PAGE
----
The medley room was a sensory overload–12 objects in 90 seconds. I never got to practice medley because I ended up resting about a week and a half before the meet to mend up a few aches and skin tears. Once the timer started, I moved quick and efficiently. I had a plan, and I executed very well. I made two huge mistakes, one of which I did not even notice until after: I forgot the anvil completely and did not lift the crusher. The clip on the Crusher got stuck on the loading pin, so I skipped it and came back at the end. By that time I was gassed and failed to lift it. Rookie mistakes, undeniably.
Last event: the dreaded wrist roller. I can’t write much about this. It was honestly a blur, and I’m 100% convinced I have already repressed the memory. All I can tell you is made it about 26 feet and my forearms nearly exploded. So, yeah…. that’s all I have to say about that.
Initially, I was very disappointed in my performance. I took gold and set a modest WR, but my main goals remained unachieved. I then gave it some though. This was my first ever grip competition–WHO CARES. It was that simple. I’m 23 years old, and I just finished my first competition. My main goal was to get my feet wet and experience what gripsport is all about; I did just that. I also got the meet the community–every single person I met was kind, encouraging, and well-spoken. I had competed and had a blast doing it. With that being said, I would consider NAGS 2018 is be a great success and a day I won’t forget. I’m already looking forward to all my future competitions where I will get to meet more people and run back into the great people I have met. I would list everyone out, but I feel this post is already way too long as is.
My Note to Nigel: I thought you did awesome my man.
Grippers can get sketchy in a hurry, bro. And like you saw, lots of people were having trouble, despite the fact that they had all be freshly cleaned and the springs oiled. What is great is that you had complete command of the gripper, the set, the block, etc. I was happy to see all that.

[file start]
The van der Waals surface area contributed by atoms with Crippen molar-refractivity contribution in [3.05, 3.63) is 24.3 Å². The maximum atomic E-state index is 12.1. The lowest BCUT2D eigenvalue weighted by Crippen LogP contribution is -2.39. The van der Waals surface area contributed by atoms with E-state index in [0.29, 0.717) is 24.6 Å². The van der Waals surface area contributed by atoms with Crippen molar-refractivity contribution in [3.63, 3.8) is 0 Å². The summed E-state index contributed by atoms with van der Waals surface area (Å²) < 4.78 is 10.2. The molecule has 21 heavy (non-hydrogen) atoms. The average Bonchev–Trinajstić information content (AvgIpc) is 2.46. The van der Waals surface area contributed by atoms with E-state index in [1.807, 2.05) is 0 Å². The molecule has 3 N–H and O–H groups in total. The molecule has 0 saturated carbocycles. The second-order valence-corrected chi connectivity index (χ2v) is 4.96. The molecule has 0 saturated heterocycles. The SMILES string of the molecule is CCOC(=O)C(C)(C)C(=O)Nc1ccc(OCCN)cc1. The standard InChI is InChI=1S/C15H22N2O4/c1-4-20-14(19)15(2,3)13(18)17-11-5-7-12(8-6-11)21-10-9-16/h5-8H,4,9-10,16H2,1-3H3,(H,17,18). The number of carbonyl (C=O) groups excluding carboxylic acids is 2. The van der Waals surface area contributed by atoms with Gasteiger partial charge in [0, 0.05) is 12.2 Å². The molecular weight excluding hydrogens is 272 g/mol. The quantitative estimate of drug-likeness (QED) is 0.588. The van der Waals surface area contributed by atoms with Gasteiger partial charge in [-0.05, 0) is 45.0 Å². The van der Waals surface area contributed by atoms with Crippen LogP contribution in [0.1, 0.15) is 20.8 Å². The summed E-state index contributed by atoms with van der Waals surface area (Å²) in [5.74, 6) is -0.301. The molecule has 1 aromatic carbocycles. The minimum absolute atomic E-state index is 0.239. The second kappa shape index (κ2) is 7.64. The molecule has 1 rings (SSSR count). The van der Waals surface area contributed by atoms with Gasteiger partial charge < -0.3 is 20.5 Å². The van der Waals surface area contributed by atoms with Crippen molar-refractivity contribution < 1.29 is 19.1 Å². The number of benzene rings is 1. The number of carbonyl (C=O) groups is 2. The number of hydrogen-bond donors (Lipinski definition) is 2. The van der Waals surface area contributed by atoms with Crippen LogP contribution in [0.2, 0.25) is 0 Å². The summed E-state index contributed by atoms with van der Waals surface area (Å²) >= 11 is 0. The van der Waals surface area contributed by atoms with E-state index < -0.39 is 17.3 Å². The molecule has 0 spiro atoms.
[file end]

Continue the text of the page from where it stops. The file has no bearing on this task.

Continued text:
On the Pinch, don’t ever think you’re holding the contest up by verifying a number for a record. That is part of the game, ever since weight classes were instituted. I think for most people, it actually adds to the excitement and suspense, that someone has a big number in mind to break, and they want to pay attention more and witness the whole thing.
On the Nightmare, I think it could have had something to do with the slowing of the pace, due to everyone’s energy levels being low after the second event, plus eating pizza, etc. I thought everyone seemed totally dead after that, and remember thinking, “What the heck is going on with these guys?” Ha ha.
The Wrist Roller is just plain tough. And Medleys are an experience all themselves. In your time training grip, you haven’t done a lot of the “oddball” stuff that shows up in a Medley. With more time under your belt, you’ll feel more comfortable with all of the different implements. I like to lay out almost a grid-pattern in my head, surrounding all the items with invisible lines, to make more sense of it all.
Take note, that many of the guys who’ve only done contests like King Kong or Grip Games, where there is no Medley, also make tactical errors. Once you go through a Medley or two, you get an idea of how to cut your time down, and maximize your potential on each item. It will all come, my man.
To wrap up…awesome job. You attacked everything, bro. That’s what you need to do. Can’t wait to see you at the next contest, now that you’ve gotten the taste of grip competition!